I have a (complex) function represented by the power series

\begin{equation*} L(z) = z -\frac{z^2}{2} + \frac{z^3}{3} - \frac{z^4}{4} \ldots \end{equation*}

which I have tried to represent (perhaps incorrectly) in summation notation as

\begin{equation*} L(z) = \displaystyle\sum_{n=0}^{\infty} \frac{(-1)^n \;z^{(n+1)}}{n+1} .\end{equation*}

To find the radius of convergence I considered the ratio of terms:

\begin{equation*} \left| \dfrac{a_{n+1}}{a_n} \right| = \left| \frac{(-1)^{n+1}\;z^{(n+2)}}{(n+2)} \right| \left| \frac{(n+1)}{(-1)^n\; z^{(n+1)}} \right|\end{equation*}

which simplifies to

\begin{equation*} \left| \frac{z\;(n+1)}{(n+2)}\right| = \left| z \right| \left| \frac{(\frac{n}{n}+\frac{1}{n})}{(\frac{n}{n}+\frac{2}{n})}\right| \rightarrow \left| z \right| \text{ as } n \rightarrow \infty. \end{equation*}

By the ratio test, $L(z)$ will converge for $\left| z \right| < 1$.

I believe that the derivative $L'(z)$ of my original series will have the same radius of convergence. Differentating term-by-term I have

\begin{equation*} L'(z) = 1 - z + z^2 - z^3 + \ldots \end{equation*}

I do not believe that this is a geometric series due to the alternating sign. My attempt to find a formula for the sum is as follows. Multipling by $z$ gives me:

\begin{equation*} z\;L'(z) = z - z^2 + z^3 - z^4 + \ldots \end{equation*}

I can take the $r$th partial sums of the previous two series to get

\begin{align*} &1 - z + z^2 - z^3 + \ldots + (-1)^r\;z^r \\ &+ \\ &z - z^2 + z^3 - z^4 + \ldots + (-1)^r\;z^{(r+1)} \\ &= 1 + (-1)^r\;z^{(r+1)}. \end{align*}

Thus I can say that

\begin{equation*} L'(z) + zL'(z) = \lim_{n \rightarrow \infty}1 + (-1)^n\;z^{(n+1)} \end{equation*}

where the last term tends to zero within the R.O.C. ($|z| < 1$). So finally, by factoring on the left and dividing through I get:

\begin{equation*} L'(z) = \frac{1}{1+z} \end{equation*}.

Can anyone tell me if I've done the above correctly, and if there was a quicker way of jumping to the the final sum?

Edit: Also, I've been told that the ratio test is only to be used on series with positive terms - why is it okay in this alternating series?

  • 1
    $\begingroup$ Yes, $1-z+z^2-z^3+\cdots$ is a geometric series. $\endgroup$
    – anon
    Commented Apr 17, 2015 at 23:02
  • $\begingroup$ Oh no. I thought I had to worry more because of the alternating sign. Was there a quick answer I should know by heart? $\endgroup$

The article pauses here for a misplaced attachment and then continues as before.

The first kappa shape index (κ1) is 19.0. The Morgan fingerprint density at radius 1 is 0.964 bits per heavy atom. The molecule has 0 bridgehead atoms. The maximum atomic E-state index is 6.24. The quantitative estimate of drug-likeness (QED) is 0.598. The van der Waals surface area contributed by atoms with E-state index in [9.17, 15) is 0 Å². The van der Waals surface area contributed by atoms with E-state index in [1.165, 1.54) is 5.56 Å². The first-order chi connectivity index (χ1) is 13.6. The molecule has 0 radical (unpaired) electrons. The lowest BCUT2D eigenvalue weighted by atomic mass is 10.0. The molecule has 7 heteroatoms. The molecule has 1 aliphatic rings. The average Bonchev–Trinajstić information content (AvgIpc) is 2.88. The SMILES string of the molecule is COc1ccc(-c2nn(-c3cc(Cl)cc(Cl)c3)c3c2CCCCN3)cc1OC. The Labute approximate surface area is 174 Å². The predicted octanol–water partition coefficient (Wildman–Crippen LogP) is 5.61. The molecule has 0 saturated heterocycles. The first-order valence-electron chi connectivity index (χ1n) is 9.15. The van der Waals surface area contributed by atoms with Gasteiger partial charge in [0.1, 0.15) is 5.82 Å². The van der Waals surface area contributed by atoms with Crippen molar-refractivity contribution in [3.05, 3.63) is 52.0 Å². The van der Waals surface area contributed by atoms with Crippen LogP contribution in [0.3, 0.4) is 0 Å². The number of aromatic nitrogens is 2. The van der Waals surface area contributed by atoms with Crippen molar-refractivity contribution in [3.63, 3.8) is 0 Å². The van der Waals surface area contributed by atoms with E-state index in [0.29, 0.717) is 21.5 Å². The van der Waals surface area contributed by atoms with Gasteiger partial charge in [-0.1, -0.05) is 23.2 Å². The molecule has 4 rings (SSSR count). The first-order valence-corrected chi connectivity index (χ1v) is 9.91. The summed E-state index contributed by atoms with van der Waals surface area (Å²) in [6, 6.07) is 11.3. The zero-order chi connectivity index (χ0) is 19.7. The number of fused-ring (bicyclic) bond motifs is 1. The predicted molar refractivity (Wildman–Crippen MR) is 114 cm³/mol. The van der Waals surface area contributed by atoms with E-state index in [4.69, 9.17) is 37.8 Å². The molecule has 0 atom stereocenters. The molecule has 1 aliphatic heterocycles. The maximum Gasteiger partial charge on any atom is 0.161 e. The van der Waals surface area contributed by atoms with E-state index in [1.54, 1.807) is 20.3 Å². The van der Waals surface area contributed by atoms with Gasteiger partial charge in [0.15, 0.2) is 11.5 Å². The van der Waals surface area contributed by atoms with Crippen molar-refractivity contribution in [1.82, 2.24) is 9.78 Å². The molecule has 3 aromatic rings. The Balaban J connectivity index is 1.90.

– Potkin57
    Commented Apr 17, 2015 at 23:05

1 Answer 1


Yes, you have done this correctly, and you are correct that $\dfrac{1}{1+z}=1-z+z^2-z^3+\cdots$ for $\vert z\vert<1$. If you are willing to take the formula for the sum of a geometric series for granted, then that can lead to a slightly quicker answer (although you have essentially derived the formula in your argument). The series $1-z+z^2-z^3+\cdots$ is, in fact, a geometric series with common ratio $-z$, so the sum of the series (for $\vert z\vert<1$) is $\dfrac{1}{1-(-z)}=\dfrac{1}{1+z}$. That is, geometric series are allowed to have negative common ratios.

  • 2
    $\begingroup$ In fact, the series does not necessarily have a negative common ratio. The common ratio is $-z$, so if you took $z$ to be, say, $-\frac 12$, then you would get the series $1+\frac 12+\frac 14+\frac 18+\cdots$. $\endgroup$ Commented Apr 17, 2015 at 23:12
  • $\begingroup$ Aha, the negative common ratio is what threw me. I knew the general answer $\dfrac{a}{1-z}$ for non-alternating, so I guess in this case I should have seen $a=1$ and ratio $-z$. I was also a little confused about the ratio test, as my solution sheet says that the ratio of coefficients is $\dfrac{n+1}{n}$ where I have $\dfrac{n+1}{n+2}$. I could have stated the series differently, but the answer still looks upside down. Also, I've been told that the ratio test only works for series with positive terms.. If anyone can tell me why it's okay here, that would be great. Thanks for your answer. $\endgroup$
    – Potkin57
    Commented Apr 17, 2015 at 23:42
  • 1
    $\begingroup$ The Ratio Test works for series with complex terms in general; not just positive real terms. It states that a series $\displaystyle{\sum_{n=0}^\infty}a_n$ will converge if $\displaystyle{\lim_{n\rightarrow\infty}\vert\frac{a_{n+1}}{a_n}\vert<1}$. Because you take the absolute value of the ratio, it doesn't matter if the terms of the series are positive, negative, or even nonreal. $\endgroup$ Commented Apr 18, 2015 at 4:09

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